Born May 1st, 1971, Amtrak, also known as the National Railroad Passenger Corporation, was formed to operate America's passenger train system. Most U.S. railroads had lost money on passenger service leading up to 1971. For many railroads, these losses threatened their financial viability, so Amtrak was formed to to ensure the continuation of passenger trains.
In October 1970, Congress passed, and President Richard Nixon signed into law, the Rail Passenger Service Act. Of the 26 railroads that still provided intercity passenger service in 1970, only six declined to join Amtrak. Nearly everyone involved expected that Amtrak would not survive. The Nixon administration and many others in Washington viewed Amtrak as a politically expedient way for the President and Congress to give passenger trains a "last hurrah" to placate the public and expected Amtrak to quietly disappear as public interest decreased. Proponents also hoped that government intervention would be brief and that Amtrak would be able to be profitable. However, neither had proved to be correct, as popular support allowed Amtrak to continue to operate longer than critics imagined, while financial results made passenger train service returning to private railroad operations not feasible. Today, Amtrak is funded annually by Congress and is dependent on this funding as well as state aid and passenger fares.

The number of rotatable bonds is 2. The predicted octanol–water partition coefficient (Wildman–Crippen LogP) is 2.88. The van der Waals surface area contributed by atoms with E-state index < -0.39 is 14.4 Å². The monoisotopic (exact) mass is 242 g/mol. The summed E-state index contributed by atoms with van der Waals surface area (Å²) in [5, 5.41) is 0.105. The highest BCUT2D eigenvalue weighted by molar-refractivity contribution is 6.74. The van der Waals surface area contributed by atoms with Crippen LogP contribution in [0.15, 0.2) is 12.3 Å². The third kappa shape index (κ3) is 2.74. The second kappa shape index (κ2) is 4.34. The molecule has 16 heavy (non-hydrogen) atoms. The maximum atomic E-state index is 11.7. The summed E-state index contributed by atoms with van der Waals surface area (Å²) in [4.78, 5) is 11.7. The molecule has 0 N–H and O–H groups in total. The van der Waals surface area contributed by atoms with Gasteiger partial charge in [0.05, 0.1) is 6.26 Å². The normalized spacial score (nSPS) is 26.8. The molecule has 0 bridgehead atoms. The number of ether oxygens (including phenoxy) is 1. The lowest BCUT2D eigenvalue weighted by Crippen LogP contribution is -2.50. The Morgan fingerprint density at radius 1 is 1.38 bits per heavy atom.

While Amtrak's route system is a mere shadow of former passenger train routes, it still operates nationwide and is heavily used on many larger city to city corridors. Check out Amtrak's routes and connections. While we've lost many famous train names and routes, you can always remember your favorite streamliners and trains by visiting our Digital Collections and checking out our many railroad and passenger train photographs, including those of one of America's premier railroad photographers, Otto Perry. See thousands of railroad photos by Mr. Perry in our Digital Collections.